In previous articles, we’ve discussed the pivotal role real estate sponsors play in the success of an investment project. This week, we take a closer look at how sponsors evaluate real estate deals in order to give you a better understanding of what to look for when presented with an opportunity.
Because there’s a lot of information to unpack here, we’ve split this article up into two parts. The first part will cover the tools sponsors use, the assumptions they make, and how they deal with risk. In part two, we’ll explore how lenders evaluate risk and the metrics to focus on when presented with a deal. Let’s get started.
The Base Financial Model
Real estate investment and asset management companies have a lot more resources than the sole investor. Acquisitions teams are responsible for evaluating multiple commercial properties across many markets to determine where the best opportunities lie.
As head of acquisition at MG Properties Group since 2010, Paul Kaseburg has been involved with the purchase of over 12,000 units totaling $1.7 billion in total consideration. Whenever a deal is brought to the table, the analysis starts with the base financial model.
The purpose of this model is twofold Kaseburg says. “One reason is to determine an appropriate price and make decisions regarding the assumptions that are going into it. The second is for the sponsor to have a marketing piece to tell investors about the returns that are possible from the deal— there’s a marketing aspect to it, and then there’s an evaluation aspect to it,” he explains.
While some companies use ARGUS Enterprise to create their models, the acquisition team at MG uses a multi-tab Excel spreadsheet to put the numbers together. “What really matters is the math and how the numbers are manipulated,” Kaseburg says. This manipulation involves making key assumptions to arrive at the final outputs.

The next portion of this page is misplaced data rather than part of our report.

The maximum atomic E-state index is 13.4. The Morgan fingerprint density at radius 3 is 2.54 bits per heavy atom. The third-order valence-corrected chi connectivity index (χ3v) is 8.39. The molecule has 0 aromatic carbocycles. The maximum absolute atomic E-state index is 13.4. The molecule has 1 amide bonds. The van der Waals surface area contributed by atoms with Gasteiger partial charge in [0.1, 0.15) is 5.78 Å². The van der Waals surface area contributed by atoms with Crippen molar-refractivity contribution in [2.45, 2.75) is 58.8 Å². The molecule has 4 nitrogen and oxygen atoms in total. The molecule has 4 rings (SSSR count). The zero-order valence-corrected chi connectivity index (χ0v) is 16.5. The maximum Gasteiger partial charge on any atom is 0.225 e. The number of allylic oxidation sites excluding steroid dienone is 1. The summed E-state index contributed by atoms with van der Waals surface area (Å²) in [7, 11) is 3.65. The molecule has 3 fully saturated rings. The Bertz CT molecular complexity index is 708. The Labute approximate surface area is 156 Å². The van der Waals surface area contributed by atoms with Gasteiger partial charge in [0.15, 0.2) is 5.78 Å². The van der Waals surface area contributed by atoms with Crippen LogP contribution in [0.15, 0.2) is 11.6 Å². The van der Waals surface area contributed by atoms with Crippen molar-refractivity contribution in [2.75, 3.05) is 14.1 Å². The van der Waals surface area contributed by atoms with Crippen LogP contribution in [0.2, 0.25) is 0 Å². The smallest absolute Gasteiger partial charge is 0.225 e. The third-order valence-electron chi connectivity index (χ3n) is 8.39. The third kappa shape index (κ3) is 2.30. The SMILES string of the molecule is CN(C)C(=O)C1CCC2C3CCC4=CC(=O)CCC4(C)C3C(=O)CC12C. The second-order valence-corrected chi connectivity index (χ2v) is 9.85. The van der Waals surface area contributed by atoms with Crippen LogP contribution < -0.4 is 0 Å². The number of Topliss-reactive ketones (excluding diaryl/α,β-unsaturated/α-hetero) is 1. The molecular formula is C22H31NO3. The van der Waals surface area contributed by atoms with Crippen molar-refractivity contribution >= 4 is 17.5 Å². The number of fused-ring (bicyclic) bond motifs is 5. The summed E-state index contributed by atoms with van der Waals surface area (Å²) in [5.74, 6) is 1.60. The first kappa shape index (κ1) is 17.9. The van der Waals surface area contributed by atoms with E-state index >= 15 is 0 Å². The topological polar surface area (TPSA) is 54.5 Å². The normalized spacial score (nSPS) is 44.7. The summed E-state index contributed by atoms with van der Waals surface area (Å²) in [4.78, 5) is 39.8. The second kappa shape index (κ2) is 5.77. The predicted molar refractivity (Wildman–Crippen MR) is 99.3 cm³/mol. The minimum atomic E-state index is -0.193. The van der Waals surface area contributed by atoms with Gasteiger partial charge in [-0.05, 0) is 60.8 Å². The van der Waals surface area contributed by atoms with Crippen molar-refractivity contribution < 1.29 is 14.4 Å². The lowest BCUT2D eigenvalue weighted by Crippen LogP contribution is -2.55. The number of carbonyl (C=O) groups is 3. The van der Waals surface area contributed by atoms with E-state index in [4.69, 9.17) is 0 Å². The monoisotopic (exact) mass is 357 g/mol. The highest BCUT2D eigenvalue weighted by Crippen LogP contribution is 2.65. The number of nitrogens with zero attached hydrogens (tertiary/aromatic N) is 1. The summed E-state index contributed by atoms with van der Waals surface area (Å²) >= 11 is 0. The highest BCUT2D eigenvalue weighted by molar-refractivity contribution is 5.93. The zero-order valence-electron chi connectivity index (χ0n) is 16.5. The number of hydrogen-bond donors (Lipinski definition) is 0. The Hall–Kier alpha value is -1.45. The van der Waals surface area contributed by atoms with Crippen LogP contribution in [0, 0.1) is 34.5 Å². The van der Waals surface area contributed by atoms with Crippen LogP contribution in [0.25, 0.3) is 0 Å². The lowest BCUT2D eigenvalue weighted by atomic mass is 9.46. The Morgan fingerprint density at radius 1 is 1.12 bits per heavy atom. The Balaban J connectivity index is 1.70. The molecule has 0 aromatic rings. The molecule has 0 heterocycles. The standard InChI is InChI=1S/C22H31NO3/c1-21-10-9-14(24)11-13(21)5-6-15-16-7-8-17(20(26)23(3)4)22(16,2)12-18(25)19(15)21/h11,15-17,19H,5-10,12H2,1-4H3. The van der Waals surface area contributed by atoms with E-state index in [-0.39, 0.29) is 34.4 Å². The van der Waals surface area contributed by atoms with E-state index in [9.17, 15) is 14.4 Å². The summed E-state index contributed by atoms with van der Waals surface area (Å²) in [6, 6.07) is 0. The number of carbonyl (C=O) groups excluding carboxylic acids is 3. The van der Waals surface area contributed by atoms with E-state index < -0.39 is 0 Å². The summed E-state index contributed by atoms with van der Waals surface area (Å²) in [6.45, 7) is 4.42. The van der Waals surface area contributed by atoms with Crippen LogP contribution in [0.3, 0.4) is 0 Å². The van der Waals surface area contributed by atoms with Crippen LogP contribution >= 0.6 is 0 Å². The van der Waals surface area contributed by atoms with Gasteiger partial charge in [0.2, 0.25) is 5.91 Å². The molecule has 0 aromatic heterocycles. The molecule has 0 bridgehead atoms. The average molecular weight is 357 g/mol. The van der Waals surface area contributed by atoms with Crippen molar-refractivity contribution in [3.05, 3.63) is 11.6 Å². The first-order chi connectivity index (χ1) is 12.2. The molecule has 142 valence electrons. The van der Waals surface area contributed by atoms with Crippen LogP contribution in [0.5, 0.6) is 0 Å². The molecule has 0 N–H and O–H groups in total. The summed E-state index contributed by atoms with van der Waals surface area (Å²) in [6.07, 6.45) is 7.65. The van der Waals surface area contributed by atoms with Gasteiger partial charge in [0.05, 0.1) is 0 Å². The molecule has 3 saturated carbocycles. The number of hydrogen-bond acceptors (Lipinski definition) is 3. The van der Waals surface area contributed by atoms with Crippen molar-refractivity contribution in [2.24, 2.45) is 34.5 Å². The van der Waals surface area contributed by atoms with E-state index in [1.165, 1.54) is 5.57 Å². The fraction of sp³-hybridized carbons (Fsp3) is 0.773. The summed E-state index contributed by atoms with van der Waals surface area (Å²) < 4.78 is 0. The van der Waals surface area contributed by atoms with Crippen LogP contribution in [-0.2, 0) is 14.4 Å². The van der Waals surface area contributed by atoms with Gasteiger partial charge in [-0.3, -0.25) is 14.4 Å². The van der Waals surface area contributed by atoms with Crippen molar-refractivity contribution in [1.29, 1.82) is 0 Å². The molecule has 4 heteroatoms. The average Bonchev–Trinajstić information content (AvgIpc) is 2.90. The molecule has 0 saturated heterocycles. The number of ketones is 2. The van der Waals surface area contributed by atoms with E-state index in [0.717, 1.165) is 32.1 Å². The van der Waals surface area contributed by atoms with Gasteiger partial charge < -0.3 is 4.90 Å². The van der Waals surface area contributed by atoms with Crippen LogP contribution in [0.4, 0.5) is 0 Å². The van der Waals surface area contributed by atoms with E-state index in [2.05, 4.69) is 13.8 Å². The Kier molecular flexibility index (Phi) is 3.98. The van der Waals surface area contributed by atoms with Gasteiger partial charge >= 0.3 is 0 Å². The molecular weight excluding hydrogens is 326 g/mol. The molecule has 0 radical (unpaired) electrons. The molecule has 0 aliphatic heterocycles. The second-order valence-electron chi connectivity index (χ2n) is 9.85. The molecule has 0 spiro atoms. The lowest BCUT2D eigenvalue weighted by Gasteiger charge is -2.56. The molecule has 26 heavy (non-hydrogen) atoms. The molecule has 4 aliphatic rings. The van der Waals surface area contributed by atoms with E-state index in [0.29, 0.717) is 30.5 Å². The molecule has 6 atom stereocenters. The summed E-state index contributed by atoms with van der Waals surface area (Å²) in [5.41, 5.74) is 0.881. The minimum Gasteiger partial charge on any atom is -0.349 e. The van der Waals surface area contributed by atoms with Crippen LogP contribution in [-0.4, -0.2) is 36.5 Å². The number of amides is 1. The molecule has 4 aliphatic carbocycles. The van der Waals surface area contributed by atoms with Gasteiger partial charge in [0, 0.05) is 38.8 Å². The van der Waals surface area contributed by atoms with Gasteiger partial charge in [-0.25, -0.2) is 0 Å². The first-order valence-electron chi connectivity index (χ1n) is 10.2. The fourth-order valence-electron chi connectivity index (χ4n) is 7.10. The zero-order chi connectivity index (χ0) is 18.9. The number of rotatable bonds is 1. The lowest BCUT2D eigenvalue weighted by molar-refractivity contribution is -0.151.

How do Sponsors Make Assumptions?
Sponsors rely on their experience to make assumptions like rent growth and operating costs. Kaseburg says those are mostly made from their portfolio properties. “We can pull up a couple of different comps and just look at comparisons for all sorts of costs—what are we spending for on other properties in the neighborhood—to build up the numbers from the ground up.”
This is why choosing a sponsor is a crucial first step. The returns promised in their marketing material is based on their acquisitions teams making assumptions on such things as payroll cost, alternative income, marketing costs, and other operating costs.
Kaseburg says some sponsors can be aggressive with their assumptions, and the complexity of the models makes it difficult for the average person to tell the difference. “It’s going to be nearly impossible to evaluate the financial model they create,” he cautions. “That’s why it’s more important to pick a sponsor you can trust, and from there look at the deals themselves.”
The Most Important Assumptions to Consider
Any small change to a base financial model can have significant impacts on the outcome. And because these models are complicated and hard to evaluate yourself, Kaseburg highlights two very important assumptions to take note of: rent growth and exit cap.
“Your rent growth really is going to define how much revenue you have over time, and if you’re looking at a long-term hold, this rate will make a big difference in valuation and return,” Kaseburg says. Exit cap is based on your rent growth so let’s focus on this number for now.
The rent growth is a dynamic forecast that depends on drivers such as job growth, migration, household formation, elevated home prices, and lifestyle preferences. And yet, it is standard practice in the industry to use a rate that stays within 2.5% and 4% — regardless of the area.